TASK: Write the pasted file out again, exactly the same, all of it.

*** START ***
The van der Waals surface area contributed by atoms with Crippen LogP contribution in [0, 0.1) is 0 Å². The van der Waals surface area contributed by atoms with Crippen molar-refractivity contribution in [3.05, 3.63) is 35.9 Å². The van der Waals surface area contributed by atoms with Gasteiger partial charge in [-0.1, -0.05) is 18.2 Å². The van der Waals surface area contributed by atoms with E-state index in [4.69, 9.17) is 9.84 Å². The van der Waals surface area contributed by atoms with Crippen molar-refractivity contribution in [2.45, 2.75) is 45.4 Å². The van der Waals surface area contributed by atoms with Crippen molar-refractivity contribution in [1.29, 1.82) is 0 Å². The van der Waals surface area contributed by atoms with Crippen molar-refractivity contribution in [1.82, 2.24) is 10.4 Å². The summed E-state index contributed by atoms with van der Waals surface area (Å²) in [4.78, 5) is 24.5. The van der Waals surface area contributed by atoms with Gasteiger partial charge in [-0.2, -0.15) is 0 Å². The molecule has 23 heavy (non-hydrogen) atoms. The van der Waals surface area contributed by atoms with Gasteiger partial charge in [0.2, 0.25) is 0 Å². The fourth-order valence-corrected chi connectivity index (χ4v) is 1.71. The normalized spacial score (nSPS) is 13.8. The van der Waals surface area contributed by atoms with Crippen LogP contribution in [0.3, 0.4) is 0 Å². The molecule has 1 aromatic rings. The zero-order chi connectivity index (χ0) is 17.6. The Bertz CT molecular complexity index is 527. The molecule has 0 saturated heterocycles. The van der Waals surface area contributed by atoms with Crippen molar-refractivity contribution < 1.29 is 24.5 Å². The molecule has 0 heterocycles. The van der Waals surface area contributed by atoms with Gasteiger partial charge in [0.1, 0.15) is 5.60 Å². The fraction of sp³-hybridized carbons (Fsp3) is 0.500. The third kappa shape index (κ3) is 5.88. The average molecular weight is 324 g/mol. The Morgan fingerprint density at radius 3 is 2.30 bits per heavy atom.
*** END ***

The van der Waals surface area contributed by atoms with Crippen LogP contribution in [0, 0.1) is 0 Å². The van der Waals surface area contributed by atoms with Crippen molar-refractivity contribution in [3.05, 3.63) is 35.9 Å². The van der Waals surface area contributed by atoms with Gasteiger partial charge in [-0.1, -0.05) is 18.2 Å². The van der Waals surface area contributed by atoms with E-state index in [4.69, 9.17) is 9.84 Å². The van der Waals surface area contributed by atoms with Crippen molar-refractivity contribution in [2.45, 2.75) is 45.4 Å². The van der Waals surface area contributed by atoms with Crippen molar-refractivity contribution in [1.29, 1.82) is 0 Å². The van der Waals surface area contributed by atoms with Crippen molar-refractivity contribution in [1.82, 2.24) is 10.4 Å². The summed E-state index contributed by atoms with van der Waals surface area (Å²) in [4.78, 5) is 24.5. The van der Waals surface area contributed by atoms with Gasteiger partial charge in [-0.2, -0.15) is 0 Å². The molecule has 23 heavy (non-hydrogen) atoms. The van der Waals surface area contributed by atoms with Gasteiger partial charge in [0.2, 0.25) is 0 Å². The fourth-order valence-corrected chi connectivity index (χ4v) is 1.71. The normalized spacial score (nSPS) is 13.8. The van der Waals surface area contributed by atoms with Crippen LogP contribution in [0.3, 0.4) is 0 Å². The molecule has 1 aromatic rings. The zero-order chi connectivity index (χ0) is 17.6. The Bertz CT molecular complexity index is 527. The molecule has 0 saturated heterocycles. The van der Waals surface area contributed by atoms with Crippen molar-refractivity contribution < 1.29 is 24.5 Å². The molecule has 0 heterocycles. The van der Waals surface area contributed by atoms with Gasteiger partial charge in [0.1, 0.15) is 5.60 Å². The fraction of sp³-hybridized carbons (Fsp3) is 0.500. The third kappa shape index (κ3) is 5.88. The average molecular weight is 324 g/mol. The Morgan fingerprint density at radius 3 is 2.30 bits per heavy atom.